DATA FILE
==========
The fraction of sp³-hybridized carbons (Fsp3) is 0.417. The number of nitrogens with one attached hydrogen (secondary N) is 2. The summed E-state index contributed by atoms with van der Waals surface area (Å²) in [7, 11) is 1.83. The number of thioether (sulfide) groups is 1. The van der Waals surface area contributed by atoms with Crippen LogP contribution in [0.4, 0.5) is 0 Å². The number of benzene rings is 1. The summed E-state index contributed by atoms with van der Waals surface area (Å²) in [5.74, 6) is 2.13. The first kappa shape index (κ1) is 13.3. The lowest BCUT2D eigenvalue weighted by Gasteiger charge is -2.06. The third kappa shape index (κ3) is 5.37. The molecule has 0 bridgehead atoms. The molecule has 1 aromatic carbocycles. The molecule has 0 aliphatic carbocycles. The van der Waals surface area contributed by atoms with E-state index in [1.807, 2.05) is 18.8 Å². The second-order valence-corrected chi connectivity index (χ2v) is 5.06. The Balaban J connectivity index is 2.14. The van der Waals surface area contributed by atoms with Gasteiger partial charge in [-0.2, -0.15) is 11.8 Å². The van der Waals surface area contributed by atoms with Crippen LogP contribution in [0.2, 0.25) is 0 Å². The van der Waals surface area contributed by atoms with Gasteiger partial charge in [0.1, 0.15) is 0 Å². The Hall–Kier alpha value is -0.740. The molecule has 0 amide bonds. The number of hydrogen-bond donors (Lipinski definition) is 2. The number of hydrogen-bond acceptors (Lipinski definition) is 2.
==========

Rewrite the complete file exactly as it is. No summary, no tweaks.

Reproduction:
The fraction of sp³-hybridized carbons (Fsp3) is 0.417. The number of nitrogens with one attached hydrogen (secondary N) is 2. The summed E-state index contributed by atoms with van der Waals surface area (Å²) in [7, 11) is 1.83. The number of thioether (sulfide) groups is 1. The van der Waals surface area contributed by atoms with Crippen LogP contribution in [0.4, 0.5) is 0 Å². The number of benzene rings is 1. The summed E-state index contributed by atoms with van der Waals surface area (Å²) in [5.74, 6) is 2.13. The first kappa shape index (κ1) is 13.3. The lowest BCUT2D eigenvalue weighted by Gasteiger charge is -2.06. The third kappa shape index (κ3) is 5.37. The molecule has 0 bridgehead atoms. The molecule has 1 aromatic carbocycles. The molecule has 0 aliphatic carbocycles. The van der Waals surface area contributed by atoms with E-state index in [1.807, 2.05) is 18.8 Å². The second-order valence-corrected chi connectivity index (χ2v) is 5.06. The Balaban J connectivity index is 2.14. The van der Waals surface area contributed by atoms with Gasteiger partial charge in [-0.2, -0.15) is 11.8 Å². The van der Waals surface area contributed by atoms with Crippen LogP contribution in [0.2, 0.25) is 0 Å². The van der Waals surface area contributed by atoms with Gasteiger partial charge in [0.1, 0.15) is 0 Å². The Hall–Kier alpha value is -0.740. The molecule has 0 amide bonds. The number of hydrogen-bond donors (Lipinski definition) is 2. The number of hydrogen-bond acceptors (Lipinski definition) is 2.